Over time, the typical arc in the life of rock musicians reveals that they are no less whores than any other type of celebrity. Laziness and age beget compromise, and, of course, money makes people do crazy things. However, Saturday night at the Bang! Music Festival (hosted by The Observatory and sponsored by the Weekly), headlining punk rockers The Buzzcocks proved that they are just as full of piss, vinegar and spit as they were nearly 40 years ago.
Sandwiched between headlining acts Los Lobos and X, the raw punk energy of The Buzzcocks stood out. Each of the headliners was allotted a one hour set, and as soon as The Buzzcocks took to the stage, not a second was wasted. There were literally one to five second intervals between each of their upbeat, high-energy songs — each of which was played appropriately loud. In fact, from the moment guitarist Steve Diggle slung the first of his guitars and strummed it, he ordered the sound man to increase the volume. It's hard to tell whether he was the culprit or an unheeded voice of reason in the off-balance mix of the first few songs in their set. From the first song, the band established a vigorous momentum, and by about the fourth song, the mix was appropriately adjusted, allowing for the discernment of the delicate timbre of Pete Shelley's voice.
Naturally, the sound mix was irrelevant to Diggle's physical command onstage. His constant movement and gestures were reminiscent of Pete Townshend, but his tendency to spit [in an offstage direction — to the dignity of the surging crowd] was as punk rock as the moment he poured champagne into a paper Coca-Cola cup, which overflowed onto one of his Marshall amplifiers. When their time allotment wound down, their intensity did not, and while the earlier part of their show consisted of a cross-section of oldies and new songs, the last 15-20 minutes were tightly filled with their high-energy classic songs (including "What Do I Get?" "Promises," "Ever Fallen in Love," and "Noise Annoys").
In fact, were it not for the brief pauses between songs, in which they quickly shouted out the titles, it would have seemed like they were playing a medley. Furthermore, Diggle seemed unwilling to allow the set to end; even as bandmates Shelley, Chris Remmington (bass), and Danny Farrant (drums) were stepping away from their instruments, Diggle started playing the intro to another song [it sounded like the opening gallop to "Autonomy"]. When it was apparent to him that he stood alone, he appealed to the crowd, "Don't let rock die! Fuck the talent show!" This call to action / condemnation of pop music vehicles (e.g. American Idol) was followed by his whipping of one microphone stand to the stage floor and the kicking of another towards the audience.[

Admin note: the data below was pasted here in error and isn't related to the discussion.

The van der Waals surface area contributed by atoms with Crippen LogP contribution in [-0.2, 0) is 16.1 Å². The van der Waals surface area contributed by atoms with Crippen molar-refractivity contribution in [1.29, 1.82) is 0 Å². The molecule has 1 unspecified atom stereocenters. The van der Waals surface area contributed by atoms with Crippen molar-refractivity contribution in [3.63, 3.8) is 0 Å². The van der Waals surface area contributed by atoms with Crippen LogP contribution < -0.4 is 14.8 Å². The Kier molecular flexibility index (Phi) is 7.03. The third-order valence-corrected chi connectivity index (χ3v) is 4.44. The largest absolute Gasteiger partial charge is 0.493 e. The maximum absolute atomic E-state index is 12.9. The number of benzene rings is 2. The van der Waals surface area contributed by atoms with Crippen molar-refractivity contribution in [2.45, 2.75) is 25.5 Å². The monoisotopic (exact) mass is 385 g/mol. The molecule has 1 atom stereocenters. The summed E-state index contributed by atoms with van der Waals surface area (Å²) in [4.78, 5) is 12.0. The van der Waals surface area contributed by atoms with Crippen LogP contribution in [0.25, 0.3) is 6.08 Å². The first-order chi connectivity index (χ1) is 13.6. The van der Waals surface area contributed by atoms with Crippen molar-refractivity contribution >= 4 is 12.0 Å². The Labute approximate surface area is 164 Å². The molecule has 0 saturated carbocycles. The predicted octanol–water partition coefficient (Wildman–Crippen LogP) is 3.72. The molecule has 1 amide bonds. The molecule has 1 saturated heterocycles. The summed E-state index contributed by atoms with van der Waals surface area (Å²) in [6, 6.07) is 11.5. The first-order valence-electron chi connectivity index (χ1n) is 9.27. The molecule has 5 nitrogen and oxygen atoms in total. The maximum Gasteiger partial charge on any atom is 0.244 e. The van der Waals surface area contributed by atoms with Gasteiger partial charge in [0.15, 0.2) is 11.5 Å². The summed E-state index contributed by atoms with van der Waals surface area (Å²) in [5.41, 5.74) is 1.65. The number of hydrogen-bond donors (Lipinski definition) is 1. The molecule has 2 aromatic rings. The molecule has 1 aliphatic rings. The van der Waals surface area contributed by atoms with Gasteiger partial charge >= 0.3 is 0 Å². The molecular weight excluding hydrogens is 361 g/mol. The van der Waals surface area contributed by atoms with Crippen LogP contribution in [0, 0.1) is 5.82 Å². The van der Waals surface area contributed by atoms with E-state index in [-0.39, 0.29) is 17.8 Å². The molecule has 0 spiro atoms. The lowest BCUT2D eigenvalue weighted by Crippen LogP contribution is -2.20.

The Buzzcocks hold a prestigious place in the history of rock music. Their first EP was "the third record ever released by a British punk band," and "it was the first punk record to be self-released" according to Wikipedia . Additionally, it was produced by legendary producer Martin Hannett, who allegedly recorded its four songs in three hours and performed their mix in two. Hannett went on to produce the records of Joy Division, which toured as a supporting act for The Buzzcocks. Though the rhythm section does not include the original bass player nor drummer, the current incarnation has been keeping punk alive since 2008.
In addition to it being an honor to experience an important chapter of punk history, it is refreshing to see that these 60ish rockers can still create a raucous environment. To hear Diggle utter his "fuck it all, let's rock" remarks — spoken in so many words with feeling — is to be transported into a raw world that still exists under the radars of the pop machine, computer-generated music, and prosaic sentimentality. The good news is that the message can still be discerned, and in this there is hope. The Buzzcocks's new album, The Way, will be released on November 18.